The average child in America receives about $800 in allowance each year — but that’s not the reality for all kids. In fact, some kids are expected to help around the house without any monetary compensation. They might earn fun outings or other rewards, but they simply contribute because it is the right thing to do for their families.
Parents on either side of this divide staunchly defend their position, providing excellent arguments on why they made their decision. At the end of the day every family must decide for themselves what path to take. Exploring whether giving your child an allowance is really the best can help you make the right decision for your kids and family.
Allowance for Chores
In families that give their kids an allowance, many trade those funds for the completion of chores around the house. The kids may receive their pay weekly or less often, allowing them to buy toys, games, and sweets — or sock it away for a rainy day. In fact, many families will make charity and savings part of the deal by having their kids separate each payment into spend, save, and give categories.
Families without an allowance for their kids still tend to have chores, but do not provide a monetary incentive to get them done. These kids are simply expected to contribute to their households without expecting something in return. They may occasionally have opportunities to earn money by doing extra tasks, but not for their regular daily chores, which need to be completed no matter what.
Benefits of Giving Kids an Allowance
When you give your child an allowance for a job well done, positive reinforcement kicks in, giving them a boost in motivation to get their chores done each day. And who doesn’t like chores getting done without a fight?
The benefits go beyond simply easing your day, however, to helping your kids learn lasting life lessons about money. With each pay day, they are tasked with effectively managing their funds to the best of their ability. Whether you have a set system or let them create their own budgets, they must accurately count and delegate funds to accomplish their financial goals.
As they manage their funds and work toward big purchases, they start to learn the value of money as well. They can see how long it takes to build up a savings fund and purchase the big ticket items, helping them respect household finances in a whole new way.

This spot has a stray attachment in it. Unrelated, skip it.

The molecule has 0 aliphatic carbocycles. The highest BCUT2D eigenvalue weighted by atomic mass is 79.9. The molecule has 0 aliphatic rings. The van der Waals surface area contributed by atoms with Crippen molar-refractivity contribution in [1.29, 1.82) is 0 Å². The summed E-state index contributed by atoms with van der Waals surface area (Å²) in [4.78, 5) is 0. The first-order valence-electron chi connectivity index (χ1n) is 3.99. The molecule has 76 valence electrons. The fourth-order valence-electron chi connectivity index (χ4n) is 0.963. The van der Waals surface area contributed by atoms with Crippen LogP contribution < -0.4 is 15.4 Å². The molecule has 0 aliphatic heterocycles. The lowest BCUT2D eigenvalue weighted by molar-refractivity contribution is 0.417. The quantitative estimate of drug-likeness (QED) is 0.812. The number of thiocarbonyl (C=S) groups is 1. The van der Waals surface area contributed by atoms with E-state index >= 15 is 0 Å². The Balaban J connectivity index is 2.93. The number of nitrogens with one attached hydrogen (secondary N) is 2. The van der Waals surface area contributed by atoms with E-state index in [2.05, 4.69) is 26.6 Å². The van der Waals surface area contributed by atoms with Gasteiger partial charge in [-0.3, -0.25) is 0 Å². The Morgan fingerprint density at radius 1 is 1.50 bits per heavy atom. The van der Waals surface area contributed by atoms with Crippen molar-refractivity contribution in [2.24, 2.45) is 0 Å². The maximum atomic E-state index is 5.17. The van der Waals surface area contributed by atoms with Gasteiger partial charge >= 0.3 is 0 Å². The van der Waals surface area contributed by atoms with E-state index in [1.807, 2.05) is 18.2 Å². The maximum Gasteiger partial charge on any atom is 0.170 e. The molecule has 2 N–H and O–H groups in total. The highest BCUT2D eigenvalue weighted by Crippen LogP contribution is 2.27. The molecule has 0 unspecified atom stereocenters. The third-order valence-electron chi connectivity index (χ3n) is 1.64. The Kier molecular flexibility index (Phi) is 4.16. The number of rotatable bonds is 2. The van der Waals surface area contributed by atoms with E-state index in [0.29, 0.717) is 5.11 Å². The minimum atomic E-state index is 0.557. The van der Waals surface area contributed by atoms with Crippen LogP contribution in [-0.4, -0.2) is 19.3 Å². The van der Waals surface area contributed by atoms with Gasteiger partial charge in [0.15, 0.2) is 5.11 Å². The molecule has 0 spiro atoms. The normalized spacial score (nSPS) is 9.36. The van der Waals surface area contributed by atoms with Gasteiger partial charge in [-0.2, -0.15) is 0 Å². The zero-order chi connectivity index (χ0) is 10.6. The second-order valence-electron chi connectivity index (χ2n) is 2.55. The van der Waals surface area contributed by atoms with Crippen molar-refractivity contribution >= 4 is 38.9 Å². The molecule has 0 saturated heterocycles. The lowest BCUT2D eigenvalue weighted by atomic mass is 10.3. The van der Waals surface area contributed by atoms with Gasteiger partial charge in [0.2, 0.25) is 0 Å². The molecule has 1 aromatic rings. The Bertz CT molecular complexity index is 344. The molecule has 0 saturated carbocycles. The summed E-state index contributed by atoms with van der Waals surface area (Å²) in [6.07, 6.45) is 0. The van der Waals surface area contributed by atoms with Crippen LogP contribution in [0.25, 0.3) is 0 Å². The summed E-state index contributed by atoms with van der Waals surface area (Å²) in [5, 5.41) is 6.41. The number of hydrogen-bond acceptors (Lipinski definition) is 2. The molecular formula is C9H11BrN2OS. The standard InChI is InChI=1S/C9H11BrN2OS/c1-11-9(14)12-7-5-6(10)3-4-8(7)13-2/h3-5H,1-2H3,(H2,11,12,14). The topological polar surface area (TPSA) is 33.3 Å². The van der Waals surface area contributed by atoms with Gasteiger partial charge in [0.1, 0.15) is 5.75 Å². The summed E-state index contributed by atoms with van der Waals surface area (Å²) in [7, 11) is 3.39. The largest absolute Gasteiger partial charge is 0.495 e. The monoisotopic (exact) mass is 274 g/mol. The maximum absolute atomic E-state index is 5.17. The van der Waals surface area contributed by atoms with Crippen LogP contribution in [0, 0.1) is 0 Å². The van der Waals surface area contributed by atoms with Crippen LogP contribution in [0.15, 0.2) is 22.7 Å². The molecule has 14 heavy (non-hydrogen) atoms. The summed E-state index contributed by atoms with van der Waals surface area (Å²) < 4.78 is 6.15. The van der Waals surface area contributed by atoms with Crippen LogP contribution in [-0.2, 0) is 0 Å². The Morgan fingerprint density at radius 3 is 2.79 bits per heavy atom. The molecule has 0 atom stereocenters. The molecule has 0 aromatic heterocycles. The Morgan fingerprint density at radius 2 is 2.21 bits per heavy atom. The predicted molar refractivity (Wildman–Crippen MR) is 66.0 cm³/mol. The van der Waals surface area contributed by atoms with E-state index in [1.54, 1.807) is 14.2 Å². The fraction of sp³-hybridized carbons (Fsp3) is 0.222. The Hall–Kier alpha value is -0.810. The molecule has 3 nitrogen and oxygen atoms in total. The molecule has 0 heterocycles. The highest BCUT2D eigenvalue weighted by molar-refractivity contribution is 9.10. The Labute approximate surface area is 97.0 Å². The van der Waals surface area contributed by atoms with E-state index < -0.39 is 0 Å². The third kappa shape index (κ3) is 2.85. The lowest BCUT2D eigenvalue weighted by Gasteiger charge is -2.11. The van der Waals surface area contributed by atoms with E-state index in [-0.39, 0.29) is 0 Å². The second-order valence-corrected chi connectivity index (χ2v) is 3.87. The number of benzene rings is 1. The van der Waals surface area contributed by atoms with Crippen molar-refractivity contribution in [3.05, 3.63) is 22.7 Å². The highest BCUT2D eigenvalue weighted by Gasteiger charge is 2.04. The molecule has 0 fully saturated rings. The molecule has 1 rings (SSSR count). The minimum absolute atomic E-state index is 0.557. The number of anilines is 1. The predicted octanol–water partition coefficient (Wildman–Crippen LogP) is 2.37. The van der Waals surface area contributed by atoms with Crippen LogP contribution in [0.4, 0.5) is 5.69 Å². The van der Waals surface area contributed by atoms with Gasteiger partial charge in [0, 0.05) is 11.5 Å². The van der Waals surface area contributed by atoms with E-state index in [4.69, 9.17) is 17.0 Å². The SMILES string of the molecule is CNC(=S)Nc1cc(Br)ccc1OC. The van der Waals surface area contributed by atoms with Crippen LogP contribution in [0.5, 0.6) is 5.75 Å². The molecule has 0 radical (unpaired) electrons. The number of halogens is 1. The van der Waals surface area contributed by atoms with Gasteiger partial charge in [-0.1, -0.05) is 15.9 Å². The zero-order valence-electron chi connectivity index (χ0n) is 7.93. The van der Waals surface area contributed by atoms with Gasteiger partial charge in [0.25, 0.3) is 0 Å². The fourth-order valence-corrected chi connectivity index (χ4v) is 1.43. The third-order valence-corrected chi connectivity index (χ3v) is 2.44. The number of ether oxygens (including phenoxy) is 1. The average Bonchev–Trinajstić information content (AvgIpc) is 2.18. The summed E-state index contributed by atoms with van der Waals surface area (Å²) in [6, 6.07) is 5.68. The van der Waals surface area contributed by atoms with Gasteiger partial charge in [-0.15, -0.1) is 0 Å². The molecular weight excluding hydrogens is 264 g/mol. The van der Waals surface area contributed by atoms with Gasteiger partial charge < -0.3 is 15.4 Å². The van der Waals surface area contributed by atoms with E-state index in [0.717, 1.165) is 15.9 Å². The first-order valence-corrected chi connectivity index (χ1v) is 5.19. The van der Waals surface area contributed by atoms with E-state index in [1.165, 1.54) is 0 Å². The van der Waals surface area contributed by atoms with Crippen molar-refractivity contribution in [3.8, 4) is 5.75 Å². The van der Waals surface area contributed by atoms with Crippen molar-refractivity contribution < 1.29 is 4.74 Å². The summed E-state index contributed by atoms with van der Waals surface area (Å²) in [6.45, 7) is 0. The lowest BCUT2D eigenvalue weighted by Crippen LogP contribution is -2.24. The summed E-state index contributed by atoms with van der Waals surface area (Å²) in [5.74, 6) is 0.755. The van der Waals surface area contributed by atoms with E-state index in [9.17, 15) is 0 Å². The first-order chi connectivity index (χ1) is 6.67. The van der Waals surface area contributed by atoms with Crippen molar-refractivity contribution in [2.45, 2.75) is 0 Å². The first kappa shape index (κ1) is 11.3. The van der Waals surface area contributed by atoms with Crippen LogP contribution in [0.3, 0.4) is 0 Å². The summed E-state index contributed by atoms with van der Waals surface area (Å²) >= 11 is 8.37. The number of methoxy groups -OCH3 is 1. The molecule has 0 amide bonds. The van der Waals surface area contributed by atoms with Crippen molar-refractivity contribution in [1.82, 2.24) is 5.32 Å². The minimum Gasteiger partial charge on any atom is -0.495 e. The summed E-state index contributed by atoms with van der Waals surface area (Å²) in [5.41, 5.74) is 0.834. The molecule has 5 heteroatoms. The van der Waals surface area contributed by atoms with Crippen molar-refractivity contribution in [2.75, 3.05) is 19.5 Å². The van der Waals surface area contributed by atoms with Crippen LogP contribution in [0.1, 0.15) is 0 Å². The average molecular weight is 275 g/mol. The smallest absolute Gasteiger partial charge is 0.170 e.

Reasons to Skip the Allowance
In many cases, skipping the allowance is motivated mostly by limited household income. For others, they may simply do so to teach their kids about the value of contributing to the family without outside rewards.
When kids do not receive rewards for completing their expected tasks, they have many opportunities to learn about intrinsic motivation. This type of motivation comes from the internal rewards that come after completing the job right, such as pride in their work and feeling good about helping their families. Then, when the time comes, they can apply those lessons to managing their adult households and other important aspects of their lives.
The Compromise: A Push to Separate Allowances from Chores
While kids without an allowance are learning important lessons about contributing to their household and families, they are also missing out on direct experience managing their finances. On the other hand, kids who receive an allowance improve their financial literacy but miss out on other vital lessons, such as work ethic and familial responsibilities.
So, how can parents meet in the middle with a compromise that will benefit all their kids? By simply dropping the link between chores and allowances, parents can teach both lessons at the same time. With this disconnect, kids can receive an allowance to learn financial literacy while simply completing chores for the good of the household.
Even receiving a few dollars each week can make a big difference in how kids value and manage money, which is great news for families with tight budgets. Give a small allowance a try and make sure to keep it separate from the completion of their daily chores to have the biggest impact on your child. If need be, you can link it to good performance in school or simply tell your child it's so they can learn to manage money.